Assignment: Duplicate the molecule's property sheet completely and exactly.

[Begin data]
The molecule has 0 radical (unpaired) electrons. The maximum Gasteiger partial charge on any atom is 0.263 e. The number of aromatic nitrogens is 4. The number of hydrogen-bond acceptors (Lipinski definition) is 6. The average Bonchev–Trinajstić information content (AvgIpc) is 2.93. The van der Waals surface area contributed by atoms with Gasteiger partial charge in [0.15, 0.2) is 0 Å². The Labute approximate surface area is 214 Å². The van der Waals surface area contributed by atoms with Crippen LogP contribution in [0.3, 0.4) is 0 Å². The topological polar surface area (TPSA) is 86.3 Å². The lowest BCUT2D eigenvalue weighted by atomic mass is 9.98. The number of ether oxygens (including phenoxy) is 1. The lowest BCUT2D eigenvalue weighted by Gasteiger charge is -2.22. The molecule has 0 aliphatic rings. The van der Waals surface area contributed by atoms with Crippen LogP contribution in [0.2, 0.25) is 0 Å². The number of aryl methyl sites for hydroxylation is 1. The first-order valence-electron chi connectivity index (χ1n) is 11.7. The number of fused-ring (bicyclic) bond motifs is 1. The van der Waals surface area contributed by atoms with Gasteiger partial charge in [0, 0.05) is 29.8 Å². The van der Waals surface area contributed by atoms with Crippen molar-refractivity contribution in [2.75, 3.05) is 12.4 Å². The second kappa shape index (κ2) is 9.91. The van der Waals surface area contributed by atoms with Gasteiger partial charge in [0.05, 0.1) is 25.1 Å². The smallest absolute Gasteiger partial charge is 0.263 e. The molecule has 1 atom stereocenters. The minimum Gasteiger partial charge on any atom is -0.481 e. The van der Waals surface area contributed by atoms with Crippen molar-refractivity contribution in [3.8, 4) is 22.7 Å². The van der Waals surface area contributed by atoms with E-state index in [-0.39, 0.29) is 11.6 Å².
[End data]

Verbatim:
The molecule has 0 radical (unpaired) electrons. The maximum Gasteiger partial charge on any atom is 0.263 e. The number of aromatic nitrogens is 4. The number of hydrogen-bond acceptors (Lipinski definition) is 6. The average Bonchev–Trinajstić information content (AvgIpc) is 2.93. The van der Waals surface area contributed by atoms with Gasteiger partial charge in [0.15, 0.2) is 0 Å². The Labute approximate surface area is 214 Å². The van der Waals surface area contributed by atoms with Crippen LogP contribution in [0.3, 0.4) is 0 Å². The topological polar surface area (TPSA) is 86.3 Å². The lowest BCUT2D eigenvalue weighted by atomic mass is 9.98. The number of ether oxygens (including phenoxy) is 1. The lowest BCUT2D eigenvalue weighted by Gasteiger charge is -2.22. The molecule has 0 aliphatic rings. The van der Waals surface area contributed by atoms with Crippen LogP contribution in [0.2, 0.25) is 0 Å². The number of aryl methyl sites for hydroxylation is 1. The first-order valence-electron chi connectivity index (χ1n) is 11.7. The number of fused-ring (bicyclic) bond motifs is 1. The van der Waals surface area contributed by atoms with Gasteiger partial charge in [0, 0.05) is 29.8 Å². The van der Waals surface area contributed by atoms with Crippen molar-refractivity contribution in [2.75, 3.05) is 12.4 Å². The second kappa shape index (κ2) is 9.91. The van der Waals surface area contributed by atoms with Gasteiger partial charge in [0.05, 0.1) is 25.1 Å². The smallest absolute Gasteiger partial charge is 0.263 e. The molecule has 1 atom stereocenters. The minimum Gasteiger partial charge on any atom is -0.481 e. The van der Waals surface area contributed by atoms with Crippen molar-refractivity contribution in [3.8, 4) is 22.7 Å². The van der Waals surface area contributed by atoms with E-state index in [-0.39, 0.29) is 11.6 Å².